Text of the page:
November 28, 2007
In the last part of this series, I disagreed with my fellow panelists from NewTeeVee Live who argued that VCs have no business investing in content.
In this part, I am going to disagree with Dennis Miller’s argument from our panel that only VCs with a deep background in traditional media and entertainment will be able to invest in digital media successfully. Not because I think Dennis’s argument was self-serving (I’ll let you be the judge of that), but because I think it is just wrong.
With all due respect, I think Dennis had it back asswards. It is precisely because the new model is departing from the old model, and in the process transforming the economics of content, that VCs have any business investing in digital content. And I can’t think of a group generally less likely to grok the new model than guys from the old media and entertainment world. Sure, like any generalizations there are exceptions, and some old world media guys really get the new medium. But that is because they are smart, forward thinking, and have taken the time to be educated by the people creating the new model. Not because they were successful in old media. Even for them, their ability to be effective in new media is because of things other than their years in Hollywood.
Now, I have to give full disclosure: I am a digital media investor who got into VC in the late 90’s with not so much as a minute’s experience in old world media and entertainment (unless you count watching every Brady Bunch and Gilligan’s Island episode). So I am biased in believing one can become a great digital media investor without an old media pedigree, and my view absolutely positively is self-serving. But I think I have the added benefit of being right. History sure helps my case. After all, neither John Doerr nor Mike Moritz moved into venture on the basis of deep operating experience in a particular domain, right?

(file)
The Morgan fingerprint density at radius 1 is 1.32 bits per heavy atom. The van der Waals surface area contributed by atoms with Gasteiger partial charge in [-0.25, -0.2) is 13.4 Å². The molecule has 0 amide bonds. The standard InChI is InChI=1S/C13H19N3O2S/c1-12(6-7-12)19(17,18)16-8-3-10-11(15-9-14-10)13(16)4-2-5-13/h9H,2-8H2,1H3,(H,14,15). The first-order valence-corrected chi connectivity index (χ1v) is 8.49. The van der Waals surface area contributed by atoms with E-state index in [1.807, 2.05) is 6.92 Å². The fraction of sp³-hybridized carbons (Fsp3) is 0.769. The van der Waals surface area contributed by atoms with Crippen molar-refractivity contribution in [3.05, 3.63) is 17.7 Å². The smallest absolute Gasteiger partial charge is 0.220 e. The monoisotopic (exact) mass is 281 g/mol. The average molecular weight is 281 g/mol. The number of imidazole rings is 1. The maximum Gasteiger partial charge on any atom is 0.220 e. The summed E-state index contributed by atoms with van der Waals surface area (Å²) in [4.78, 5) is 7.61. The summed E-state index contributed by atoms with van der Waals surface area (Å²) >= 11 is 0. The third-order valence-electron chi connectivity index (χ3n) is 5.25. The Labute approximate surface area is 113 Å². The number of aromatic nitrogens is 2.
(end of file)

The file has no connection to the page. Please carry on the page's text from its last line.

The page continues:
And, closer to home, my partner Jon Flint hasn’t written a line of software code in his life, and my partner Terry McGuire never worked in a biotech, but both are among the very best VCs ever to invest in those respective sectors. What has made them successful is, as best I can tell, great people judgment, great business judgment, a knack for knowing how to partner with different entrepreneurs in different circumstances; and, last but certainly not least, lots and lots of years doing it.
I am sure everyone on my panel would be tickled pink if we could end up as successful investing in digital media as any of those four have been in their respective areas.
But I’d be willing to bet a hefty sum that when we look back in five years at the top digital media VCs, the list won’t be dominated by old media refugees.